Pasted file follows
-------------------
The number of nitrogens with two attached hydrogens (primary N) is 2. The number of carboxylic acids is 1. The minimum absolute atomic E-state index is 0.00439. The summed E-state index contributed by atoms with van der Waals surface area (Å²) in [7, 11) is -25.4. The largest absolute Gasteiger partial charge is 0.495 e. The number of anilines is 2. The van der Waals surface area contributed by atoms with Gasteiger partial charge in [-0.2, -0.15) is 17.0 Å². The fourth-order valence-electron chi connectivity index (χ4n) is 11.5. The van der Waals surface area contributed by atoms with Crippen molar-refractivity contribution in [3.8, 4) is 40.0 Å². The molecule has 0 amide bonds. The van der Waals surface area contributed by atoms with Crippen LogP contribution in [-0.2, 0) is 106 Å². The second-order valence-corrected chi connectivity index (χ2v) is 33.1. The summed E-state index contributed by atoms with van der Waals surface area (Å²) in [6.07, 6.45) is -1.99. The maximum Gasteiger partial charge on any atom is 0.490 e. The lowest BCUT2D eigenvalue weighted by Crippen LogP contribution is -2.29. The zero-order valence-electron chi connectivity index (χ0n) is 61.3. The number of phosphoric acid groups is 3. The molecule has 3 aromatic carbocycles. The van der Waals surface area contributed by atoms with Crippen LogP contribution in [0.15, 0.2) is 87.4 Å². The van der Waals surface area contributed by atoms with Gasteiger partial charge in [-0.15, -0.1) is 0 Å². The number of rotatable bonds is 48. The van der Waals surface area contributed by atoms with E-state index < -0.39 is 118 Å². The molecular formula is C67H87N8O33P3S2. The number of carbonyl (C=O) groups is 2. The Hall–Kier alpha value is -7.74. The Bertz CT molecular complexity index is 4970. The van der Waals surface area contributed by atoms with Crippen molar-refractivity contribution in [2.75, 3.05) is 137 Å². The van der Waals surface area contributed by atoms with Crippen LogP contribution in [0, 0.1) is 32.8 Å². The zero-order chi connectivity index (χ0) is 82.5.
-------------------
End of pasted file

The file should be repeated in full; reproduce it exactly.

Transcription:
The number of nitrogens with two attached hydrogens (primary N) is 2. The number of carboxylic acids is 1. The minimum absolute atomic E-state index is 0.00439. The summed E-state index contributed by atoms with van der Waals surface area (Å²) in [7, 11) is -25.4. The largest absolute Gasteiger partial charge is 0.495 e. The number of anilines is 2. The van der Waals surface area contributed by atoms with Gasteiger partial charge in [-0.2, -0.15) is 17.0 Å². The fourth-order valence-electron chi connectivity index (χ4n) is 11.5. The van der Waals surface area contributed by atoms with Crippen molar-refractivity contribution in [3.8, 4) is 40.0 Å². The molecule has 0 amide bonds. The van der Waals surface area contributed by atoms with Crippen LogP contribution in [-0.2, 0) is 106 Å². The second-order valence-corrected chi connectivity index (χ2v) is 33.1. The summed E-state index contributed by atoms with van der Waals surface area (Å²) in [6.07, 6.45) is -1.99. The maximum Gasteiger partial charge on any atom is 0.490 e. The lowest BCUT2D eigenvalue weighted by Crippen LogP contribution is -2.29. The zero-order valence-electron chi connectivity index (χ0n) is 61.3. The number of phosphoric acid groups is 3. The molecule has 3 aromatic carbocycles. The van der Waals surface area contributed by atoms with Crippen LogP contribution in [0.15, 0.2) is 87.4 Å². The van der Waals surface area contributed by atoms with Gasteiger partial charge in [-0.15, -0.1) is 0 Å². The number of rotatable bonds is 48. The van der Waals surface area contributed by atoms with E-state index < -0.39 is 118 Å². The molecular formula is C67H87N8O33P3S2. The number of carbonyl (C=O) groups is 2. The Hall–Kier alpha value is -7.74. The Bertz CT molecular complexity index is 4970. The van der Waals surface area contributed by atoms with Crippen molar-refractivity contribution in [2.75, 3.05) is 137 Å². The van der Waals surface area contributed by atoms with Crippen LogP contribution in [0, 0.1) is 32.8 Å². The zero-order chi connectivity index (χ0) is 82.5.